profitable freelance writing course from a former WOW! student, Arfa Saira Iqbal, who has been supporting herself and her two children with a copywriting business for the last seven years. She needed reviews, and so I was able to take the class for free! I feel so lucky to have been given this opportunity; but what I really loved about the class was how I could apply the lessons to my businesses and improve them. Those businesses would be Editor 911 and the children's books that I am once again marketing (after a sabbatical during a divorce). Arfa had amazing tips and how-tos, but the one message that really came out in almost every single webinar and module was...
What value are you offering your clients/readers?
What was it that Oprah used to call the moments when everything became clear, and we started ourselves on a new path? Aha moments! During Arfa's class, I had a few aha moments, and I thought to myself: this is the key to marketing--whatever it is you are marketing, the key is for your customers to understand what value they will be getting from your product.
Think about any purchases you may have made on Black Friday, Small Business Saturday, or Cyber Monday. Did you buy anything that doesn't have value to you? I purchased a Blu-Ray player for my daughter and me (an extremely unbelievable deal from Target) because that has value to me--currently, we watch Redbox movies on my laptop because we have no working DVD/Blu-Ray player. This product was a well-known brand, and it came with a 2-year extra warranty for only $6.50. That is value for me. But someone else, with three of these players, would not think this deal had value. I really am going somewhere with this...stay tuned!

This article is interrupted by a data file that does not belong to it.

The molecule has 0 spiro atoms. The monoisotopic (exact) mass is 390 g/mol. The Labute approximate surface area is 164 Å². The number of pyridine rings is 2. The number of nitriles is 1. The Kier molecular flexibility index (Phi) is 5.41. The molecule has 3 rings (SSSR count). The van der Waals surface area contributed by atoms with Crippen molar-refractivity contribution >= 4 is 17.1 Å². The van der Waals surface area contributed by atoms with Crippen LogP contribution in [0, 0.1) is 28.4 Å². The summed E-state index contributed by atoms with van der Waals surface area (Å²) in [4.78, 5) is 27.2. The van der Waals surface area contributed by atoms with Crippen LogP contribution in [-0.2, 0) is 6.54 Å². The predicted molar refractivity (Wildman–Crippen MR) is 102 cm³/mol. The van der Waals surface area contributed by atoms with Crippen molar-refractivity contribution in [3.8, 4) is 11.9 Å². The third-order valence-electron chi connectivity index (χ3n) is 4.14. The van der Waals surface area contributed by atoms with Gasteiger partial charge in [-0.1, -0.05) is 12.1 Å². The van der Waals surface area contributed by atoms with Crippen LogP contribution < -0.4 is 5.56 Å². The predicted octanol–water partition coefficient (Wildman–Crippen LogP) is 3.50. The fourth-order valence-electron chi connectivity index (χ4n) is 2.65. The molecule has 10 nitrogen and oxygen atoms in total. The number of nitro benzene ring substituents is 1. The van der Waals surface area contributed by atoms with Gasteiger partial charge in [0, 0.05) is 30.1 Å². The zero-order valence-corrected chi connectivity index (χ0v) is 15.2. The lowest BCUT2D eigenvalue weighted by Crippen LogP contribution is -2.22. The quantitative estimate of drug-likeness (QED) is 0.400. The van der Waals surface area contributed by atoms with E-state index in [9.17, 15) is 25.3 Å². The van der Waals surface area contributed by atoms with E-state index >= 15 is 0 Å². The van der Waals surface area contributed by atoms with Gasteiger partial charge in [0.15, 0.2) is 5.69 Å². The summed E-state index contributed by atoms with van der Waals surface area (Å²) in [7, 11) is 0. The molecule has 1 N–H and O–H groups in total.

What I think we do as authors and writing service professionals (editing, graphic design, proofreaders, copywriters) is TRY to make our books and products valuable to everyone. But they just aren't. It's impossible. Hopefully, what you're selling does have value to a large audience, but you have to take time to figure out who that audience is and what value your books/products provide for them.
If you write romance, for example, your audience is generally female, usually married, and often a parent, too. The value your books are providing is escape from the monotony of life, enjoyment during "free time", and a healthy way to stimulate the mind. Now, I'm not suggesting this is the slogan or tagline on your books or website, but your underlying message needs to show people the value of your books. "Spend $5 with me, and you will take a trip to Elizabethan England for a love story greater than Romeo and Juliet."
If you are an editor, how are you helping your clients? Are you helping them prepare a manuscript for publishing when they can't do it themselves? Are you proofreading for self-publishing so the author doesn't get bad reviews on Amazon?
Arfa says to let your website visitors and people you meet know your value. Don't brag! But let them know how you can help them. In order to do this, you have to sit down on a quiet winter night and answer these questions:
1. Who is my audience/client?
2. What value does my product or service bring to these people?
3. Now...where do I find them?
on her website here. If you want to make your own Individualized Marketing Plan this winter (everyone needs one!), then you can sign up for her class ,which is currently on special for only $99!